Boston deportation defense lawyer
In a recent immigration consultation, I faced the following situation:
A young man entered the United States on a visitor visa and then fell out of status after overstaying. His brother gained U.S. citizenship and then filed an immigrant visa petition, Form I-130, on his behalf. The young man suffered from serious health issues, which were covered by MassHealth. So, with these facts, the family asked me whether there was some way to expedite the process of getting a green card for the young man.
In my view, this young man will face at least three major issues when seeking a green card.
First, according to the Department of State's most recent Visa Bulletin, an immigration petition filed on behalf a brother or sister is not likely to become current for a long time--10 years or more! And in the meantime, this young man, as the beneficiary of this petition, couldn't obtain a work permit or social security card. Since he is out of status, he could be put in deportation proceedings. An Immigration Judge could order him to be deported and his pending visa petition wouldn't protect him from being deported. And, regardless of this person's medical condition or other compelling equities, I'm not aware of any way to expedite this sort of case. The time frame is what it is. You are bound by the cruel reality of the visa bulletin. In immigration law, as in many other areas of life, no short cuts exist.
Second, since this person is out of status, he has accrued unlawful presence. Therefore, even if he were properly admitted and inspected into the U.S., he would be inadmissible and, thus, wouldn't be able to obtain a green card within the U.S. One exception to this ground of inadmissibility would be for what is called 245(i) cases. But 245(i) requires that the visa petition be filed on or before April 30, 2001.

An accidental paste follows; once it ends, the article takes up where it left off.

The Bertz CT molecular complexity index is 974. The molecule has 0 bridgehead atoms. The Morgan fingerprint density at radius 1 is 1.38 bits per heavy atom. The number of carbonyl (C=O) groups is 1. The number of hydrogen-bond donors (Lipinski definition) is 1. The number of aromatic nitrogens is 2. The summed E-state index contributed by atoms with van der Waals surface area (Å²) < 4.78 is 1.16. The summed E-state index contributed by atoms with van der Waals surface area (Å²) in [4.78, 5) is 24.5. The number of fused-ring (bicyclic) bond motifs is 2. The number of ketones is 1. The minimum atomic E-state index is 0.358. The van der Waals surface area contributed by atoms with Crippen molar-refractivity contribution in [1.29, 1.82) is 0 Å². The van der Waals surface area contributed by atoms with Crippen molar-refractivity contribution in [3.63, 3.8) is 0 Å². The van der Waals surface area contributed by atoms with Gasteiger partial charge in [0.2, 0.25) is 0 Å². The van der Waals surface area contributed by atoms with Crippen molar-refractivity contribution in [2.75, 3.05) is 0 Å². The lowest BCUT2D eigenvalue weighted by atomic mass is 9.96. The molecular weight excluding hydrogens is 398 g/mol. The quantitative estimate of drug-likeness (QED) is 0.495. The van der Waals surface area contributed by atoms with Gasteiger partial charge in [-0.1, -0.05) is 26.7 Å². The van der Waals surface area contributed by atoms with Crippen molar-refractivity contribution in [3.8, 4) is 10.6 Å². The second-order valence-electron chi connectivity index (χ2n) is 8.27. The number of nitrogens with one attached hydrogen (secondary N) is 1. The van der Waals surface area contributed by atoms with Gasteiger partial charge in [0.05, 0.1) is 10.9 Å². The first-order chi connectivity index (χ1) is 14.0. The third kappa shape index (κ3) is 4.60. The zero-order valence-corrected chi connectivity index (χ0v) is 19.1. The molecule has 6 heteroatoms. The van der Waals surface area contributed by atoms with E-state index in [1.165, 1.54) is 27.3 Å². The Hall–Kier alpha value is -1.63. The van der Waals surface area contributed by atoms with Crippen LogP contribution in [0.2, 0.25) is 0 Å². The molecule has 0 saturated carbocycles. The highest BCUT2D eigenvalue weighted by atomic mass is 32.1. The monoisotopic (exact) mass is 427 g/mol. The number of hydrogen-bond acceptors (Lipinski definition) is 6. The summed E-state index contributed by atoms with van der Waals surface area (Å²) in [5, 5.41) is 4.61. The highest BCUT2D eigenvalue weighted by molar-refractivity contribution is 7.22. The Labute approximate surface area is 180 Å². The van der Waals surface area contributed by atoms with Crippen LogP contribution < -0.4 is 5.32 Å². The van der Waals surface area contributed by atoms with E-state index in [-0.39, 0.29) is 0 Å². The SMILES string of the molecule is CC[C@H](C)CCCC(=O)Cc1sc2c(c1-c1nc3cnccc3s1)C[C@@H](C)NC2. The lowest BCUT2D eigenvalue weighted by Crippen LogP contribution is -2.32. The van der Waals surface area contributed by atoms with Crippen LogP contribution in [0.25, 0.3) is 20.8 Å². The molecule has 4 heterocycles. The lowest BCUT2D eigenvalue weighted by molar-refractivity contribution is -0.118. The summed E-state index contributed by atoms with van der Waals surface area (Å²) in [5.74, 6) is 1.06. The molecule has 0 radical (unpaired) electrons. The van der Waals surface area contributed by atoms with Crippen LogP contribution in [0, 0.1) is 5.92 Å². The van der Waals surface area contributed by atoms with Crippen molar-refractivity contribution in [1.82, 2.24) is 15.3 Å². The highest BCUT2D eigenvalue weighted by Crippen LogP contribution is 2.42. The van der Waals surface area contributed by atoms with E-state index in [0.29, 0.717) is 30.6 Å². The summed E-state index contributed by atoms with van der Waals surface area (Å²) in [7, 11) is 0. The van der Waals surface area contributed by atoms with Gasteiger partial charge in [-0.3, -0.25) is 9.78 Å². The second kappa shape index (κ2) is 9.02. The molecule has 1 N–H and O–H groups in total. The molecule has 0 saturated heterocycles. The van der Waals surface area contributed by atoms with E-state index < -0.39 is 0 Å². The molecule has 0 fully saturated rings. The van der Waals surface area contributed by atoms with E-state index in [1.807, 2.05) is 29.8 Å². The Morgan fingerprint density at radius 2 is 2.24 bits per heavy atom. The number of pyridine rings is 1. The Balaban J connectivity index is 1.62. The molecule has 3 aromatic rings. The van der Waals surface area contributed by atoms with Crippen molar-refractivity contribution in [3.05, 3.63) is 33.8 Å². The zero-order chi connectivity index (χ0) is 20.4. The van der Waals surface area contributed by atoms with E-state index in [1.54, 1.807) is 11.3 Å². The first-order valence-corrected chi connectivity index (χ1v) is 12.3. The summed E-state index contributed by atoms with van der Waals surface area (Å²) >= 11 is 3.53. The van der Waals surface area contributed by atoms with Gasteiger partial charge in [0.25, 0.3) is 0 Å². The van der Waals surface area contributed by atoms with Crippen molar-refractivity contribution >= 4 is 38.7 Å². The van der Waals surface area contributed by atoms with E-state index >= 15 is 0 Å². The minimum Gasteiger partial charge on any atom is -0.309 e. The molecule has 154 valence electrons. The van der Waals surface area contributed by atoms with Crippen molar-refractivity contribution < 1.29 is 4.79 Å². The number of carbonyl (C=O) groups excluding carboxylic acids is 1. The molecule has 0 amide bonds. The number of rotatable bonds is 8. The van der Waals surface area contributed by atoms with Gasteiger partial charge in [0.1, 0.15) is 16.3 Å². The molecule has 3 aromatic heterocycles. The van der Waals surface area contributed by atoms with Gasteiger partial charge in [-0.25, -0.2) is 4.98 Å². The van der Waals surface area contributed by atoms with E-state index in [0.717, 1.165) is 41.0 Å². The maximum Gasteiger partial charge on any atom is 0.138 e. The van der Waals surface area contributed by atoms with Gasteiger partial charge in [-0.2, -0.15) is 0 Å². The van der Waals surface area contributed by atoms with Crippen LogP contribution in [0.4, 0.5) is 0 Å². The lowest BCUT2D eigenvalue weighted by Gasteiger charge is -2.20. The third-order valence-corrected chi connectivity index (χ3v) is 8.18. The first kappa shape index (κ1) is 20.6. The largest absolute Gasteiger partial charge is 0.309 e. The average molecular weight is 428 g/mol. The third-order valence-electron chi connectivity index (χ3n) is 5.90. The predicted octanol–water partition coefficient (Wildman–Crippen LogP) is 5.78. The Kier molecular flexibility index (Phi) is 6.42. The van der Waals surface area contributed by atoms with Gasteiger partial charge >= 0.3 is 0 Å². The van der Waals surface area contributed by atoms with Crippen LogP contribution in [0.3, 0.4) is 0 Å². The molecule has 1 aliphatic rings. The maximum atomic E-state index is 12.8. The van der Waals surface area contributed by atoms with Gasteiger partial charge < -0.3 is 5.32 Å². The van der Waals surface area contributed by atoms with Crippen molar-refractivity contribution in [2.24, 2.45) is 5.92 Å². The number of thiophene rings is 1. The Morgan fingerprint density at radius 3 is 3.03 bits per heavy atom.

Third, once the priority date for this visa petition becomes current, since this person can't obtain a green card through adjustment of status, he would have to consular process, i.e, seek an immigrant visa at a U.S. consulate abroad. But if he were to leave the U.S., his unlawful presence would render him inadmissible and, therefore, result in the denial of his immigrant visa application. To cure the inadmissibility, he would need an immigration waiver, Form I-601. To qualify, he would have to have a U.S. citizen anchor relative and show that his U.S. citizen immediate relative would suffer "extreme hardship" if he weren't allowed to return back to the U.S. Of course, successful waivers are challenging to prepare.
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